The first, of course, is Belgrade, the country’s capital. There, the mechanical engineering and electrical engineering faculties have a long history and are joined by the departments of traffic and logistics, organizational sciences, and metallurgy to form Serbia’s largest and most diverse engineering pool.

The Novi Sad Faculty of Technical Sciences is well known for emphasizing cutting-edge fields including mechatronics and software development. The third-largest city in Serbia, Nis, is popular with having a thriving university and with being an electronics powerhouse. Mechanical engineering is well-developed at Kragujevac University. There are other smaller technical schools in Novi Pazar, Cacak, Zrenjanin, and Kraljevo. More than 7000 engineers graduate annually from Serbia’s eight tech-u centers in the fields of mechatronics, electronics, manufacturing, IC engines, ICT, quality management, or aeronautics.

The tendency of global corporations investing in R&D initiatives is relatively new, as Serbia had to first establish itself as a productive location for sophisticated manufacturing activities. However, these investments are being pioneered by top-tier industry giants like Continental, Bosch, ZF, or Brose. As a result of their successful track record, the government has already announced plans to increase its funding for educational institutions, RAS reports.



The automotive industry in Serbia has recently seen significant capital-intensive investments that include cutting-edge production methods and high-tech goods, local authorities report. Just a few of them are: the new BMTS Technology plant in Novi Sad is the OEM supplier of next-generation turbochargers for clients like PSA, VW, and BMW.

The new ZF E-mobility factory in Pancevo manufactures electric motors and generators for hybrid and electric drives. Companies like Chinese Mei Ta, which built the largest automotive parts foundry in the Balkans, Robert Bosch, which built a plant for wiper systems, and factories specializing in the production of electric motors for automotive applications run by industry titans like German Brose and Hong Kong Johnson Electric, are also present in the country.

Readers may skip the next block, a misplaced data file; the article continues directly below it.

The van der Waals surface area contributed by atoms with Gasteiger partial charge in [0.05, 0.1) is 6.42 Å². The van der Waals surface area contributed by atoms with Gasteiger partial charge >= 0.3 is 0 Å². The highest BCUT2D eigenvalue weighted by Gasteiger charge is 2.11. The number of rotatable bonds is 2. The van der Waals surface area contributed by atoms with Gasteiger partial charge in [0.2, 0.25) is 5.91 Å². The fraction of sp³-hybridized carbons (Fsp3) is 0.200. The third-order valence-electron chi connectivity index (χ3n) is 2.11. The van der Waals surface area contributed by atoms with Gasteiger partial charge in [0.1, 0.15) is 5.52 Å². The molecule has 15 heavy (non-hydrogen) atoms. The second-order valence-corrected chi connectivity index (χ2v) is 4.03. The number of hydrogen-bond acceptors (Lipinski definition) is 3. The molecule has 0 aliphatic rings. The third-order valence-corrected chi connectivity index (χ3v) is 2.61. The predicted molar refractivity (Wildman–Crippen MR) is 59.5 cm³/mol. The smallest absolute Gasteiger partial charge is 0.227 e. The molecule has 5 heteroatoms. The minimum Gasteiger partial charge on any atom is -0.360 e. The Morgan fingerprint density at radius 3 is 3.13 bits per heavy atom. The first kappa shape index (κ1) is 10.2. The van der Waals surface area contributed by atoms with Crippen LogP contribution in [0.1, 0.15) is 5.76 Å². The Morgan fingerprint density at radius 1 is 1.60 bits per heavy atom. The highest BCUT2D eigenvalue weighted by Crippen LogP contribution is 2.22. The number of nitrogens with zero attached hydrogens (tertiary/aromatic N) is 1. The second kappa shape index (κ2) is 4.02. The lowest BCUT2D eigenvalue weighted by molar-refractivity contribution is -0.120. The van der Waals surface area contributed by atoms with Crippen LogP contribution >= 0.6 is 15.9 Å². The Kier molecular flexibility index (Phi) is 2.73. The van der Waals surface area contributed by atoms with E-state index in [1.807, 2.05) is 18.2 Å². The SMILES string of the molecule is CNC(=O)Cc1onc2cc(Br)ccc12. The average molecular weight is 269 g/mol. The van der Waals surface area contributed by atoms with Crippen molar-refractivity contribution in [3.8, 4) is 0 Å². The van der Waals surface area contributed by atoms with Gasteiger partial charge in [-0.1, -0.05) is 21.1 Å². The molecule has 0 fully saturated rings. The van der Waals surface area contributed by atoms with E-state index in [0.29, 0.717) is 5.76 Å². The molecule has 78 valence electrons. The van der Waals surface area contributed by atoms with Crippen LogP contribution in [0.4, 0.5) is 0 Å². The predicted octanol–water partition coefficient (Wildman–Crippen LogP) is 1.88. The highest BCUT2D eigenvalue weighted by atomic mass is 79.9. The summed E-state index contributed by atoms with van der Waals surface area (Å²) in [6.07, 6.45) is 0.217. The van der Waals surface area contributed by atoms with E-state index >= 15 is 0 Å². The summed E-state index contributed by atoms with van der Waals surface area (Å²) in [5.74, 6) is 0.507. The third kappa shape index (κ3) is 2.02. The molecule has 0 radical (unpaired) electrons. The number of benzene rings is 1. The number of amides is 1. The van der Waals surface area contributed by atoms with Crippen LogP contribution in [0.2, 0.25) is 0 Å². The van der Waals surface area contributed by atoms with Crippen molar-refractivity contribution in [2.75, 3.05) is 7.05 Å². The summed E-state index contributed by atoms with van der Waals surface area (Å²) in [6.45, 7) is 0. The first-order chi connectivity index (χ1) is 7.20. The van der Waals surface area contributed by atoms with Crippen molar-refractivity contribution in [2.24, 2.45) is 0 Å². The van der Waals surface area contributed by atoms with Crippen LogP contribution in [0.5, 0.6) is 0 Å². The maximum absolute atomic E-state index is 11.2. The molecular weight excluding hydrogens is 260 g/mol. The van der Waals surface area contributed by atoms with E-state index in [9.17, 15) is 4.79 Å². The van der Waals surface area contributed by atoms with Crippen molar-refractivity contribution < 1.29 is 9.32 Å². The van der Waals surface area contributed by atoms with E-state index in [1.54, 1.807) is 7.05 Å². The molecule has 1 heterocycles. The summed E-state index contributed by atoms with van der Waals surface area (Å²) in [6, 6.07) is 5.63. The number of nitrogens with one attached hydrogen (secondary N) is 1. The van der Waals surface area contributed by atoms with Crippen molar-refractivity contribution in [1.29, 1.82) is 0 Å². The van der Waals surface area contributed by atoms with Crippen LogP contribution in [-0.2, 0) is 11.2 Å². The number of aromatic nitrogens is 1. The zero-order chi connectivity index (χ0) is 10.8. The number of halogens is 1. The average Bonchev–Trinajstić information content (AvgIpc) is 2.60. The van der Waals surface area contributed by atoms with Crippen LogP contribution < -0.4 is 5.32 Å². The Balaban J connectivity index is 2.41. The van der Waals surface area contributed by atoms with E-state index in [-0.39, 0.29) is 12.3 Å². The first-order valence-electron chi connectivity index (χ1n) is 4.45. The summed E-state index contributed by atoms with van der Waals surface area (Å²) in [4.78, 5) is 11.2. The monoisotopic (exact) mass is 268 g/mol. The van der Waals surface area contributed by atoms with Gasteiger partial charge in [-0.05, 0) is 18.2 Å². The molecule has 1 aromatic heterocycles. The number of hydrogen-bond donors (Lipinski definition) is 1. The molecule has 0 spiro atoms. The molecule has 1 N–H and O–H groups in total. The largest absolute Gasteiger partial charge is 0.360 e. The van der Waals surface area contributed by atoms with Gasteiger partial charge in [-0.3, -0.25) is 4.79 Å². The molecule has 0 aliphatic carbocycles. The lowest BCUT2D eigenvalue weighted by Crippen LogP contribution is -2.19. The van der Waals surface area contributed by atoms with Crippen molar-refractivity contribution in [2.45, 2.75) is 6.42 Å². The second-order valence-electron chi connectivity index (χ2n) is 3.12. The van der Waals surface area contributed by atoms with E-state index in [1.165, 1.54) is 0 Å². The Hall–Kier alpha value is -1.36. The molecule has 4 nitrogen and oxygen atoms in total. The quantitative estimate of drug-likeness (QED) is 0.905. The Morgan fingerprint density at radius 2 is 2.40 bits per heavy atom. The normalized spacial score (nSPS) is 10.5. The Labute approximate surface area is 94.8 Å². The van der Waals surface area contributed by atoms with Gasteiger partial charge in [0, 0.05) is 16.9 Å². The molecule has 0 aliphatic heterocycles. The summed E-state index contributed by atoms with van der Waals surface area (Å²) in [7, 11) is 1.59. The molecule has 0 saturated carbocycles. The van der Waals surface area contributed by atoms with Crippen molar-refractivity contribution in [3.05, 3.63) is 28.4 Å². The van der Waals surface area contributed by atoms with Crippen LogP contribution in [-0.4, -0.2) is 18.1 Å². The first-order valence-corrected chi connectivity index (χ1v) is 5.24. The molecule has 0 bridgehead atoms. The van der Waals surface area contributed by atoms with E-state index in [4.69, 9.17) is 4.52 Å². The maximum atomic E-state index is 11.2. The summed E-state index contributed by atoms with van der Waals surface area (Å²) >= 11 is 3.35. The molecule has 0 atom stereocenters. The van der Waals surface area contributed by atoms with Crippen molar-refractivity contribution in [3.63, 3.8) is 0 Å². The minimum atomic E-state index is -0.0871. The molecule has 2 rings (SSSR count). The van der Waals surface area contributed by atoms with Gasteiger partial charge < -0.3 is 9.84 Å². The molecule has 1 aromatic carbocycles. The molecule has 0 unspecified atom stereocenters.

Tires are one of the most significant products of the Serbian automotive industry. Michelin and Cooper Tires have operations in Pirot and Krusevac, and Linglong Tires of China and Toyo Tires of Japan recently joined them.

The majority of components suppliers, due to their size, fall under the SME category, and unlike the huge system suppliers, there is a significant number of regional Serbian businesses among them. This segment addresses the Tier2 and further part of the chain, with companies that take care of stamped, pressed injected, forged, casted, machined and such elements.


Institutional and branch support

RAS places a specific emphasis on the automotive industry since it is viewed as essential to the growth of regional competencies, while also raising the value added of goods created in Serbia and improving the investment climate. The goal of the RAS Suppler Development Program is to offer professional advice in various firm management areas while also offering financial support for investments in machinery and equipment. The program is specifically designed for the needs of SMEs, and a broad multinational advisory board is in charge of it.

In order to encourage the continued growth of this sector, RAS is also urging foreign businesses to think about forming joint ventures with regional Serbian suppliers in order to create synergies and broaden each party’s view of the market.

The Serbian Automotive Cluster – AC Serbia network, includes numerous local companies and institutions that are producing automotive parts and components, respectively providing services in the automotive sector. One of the branch organization’s goals is to connect businesses and public, scientific, and development entities in order to undertake cooperative projects, achieve a certain standard of quality, and establish recognizable brands. Members of AC Serbia benefit from increased global competitiveness as a result of this.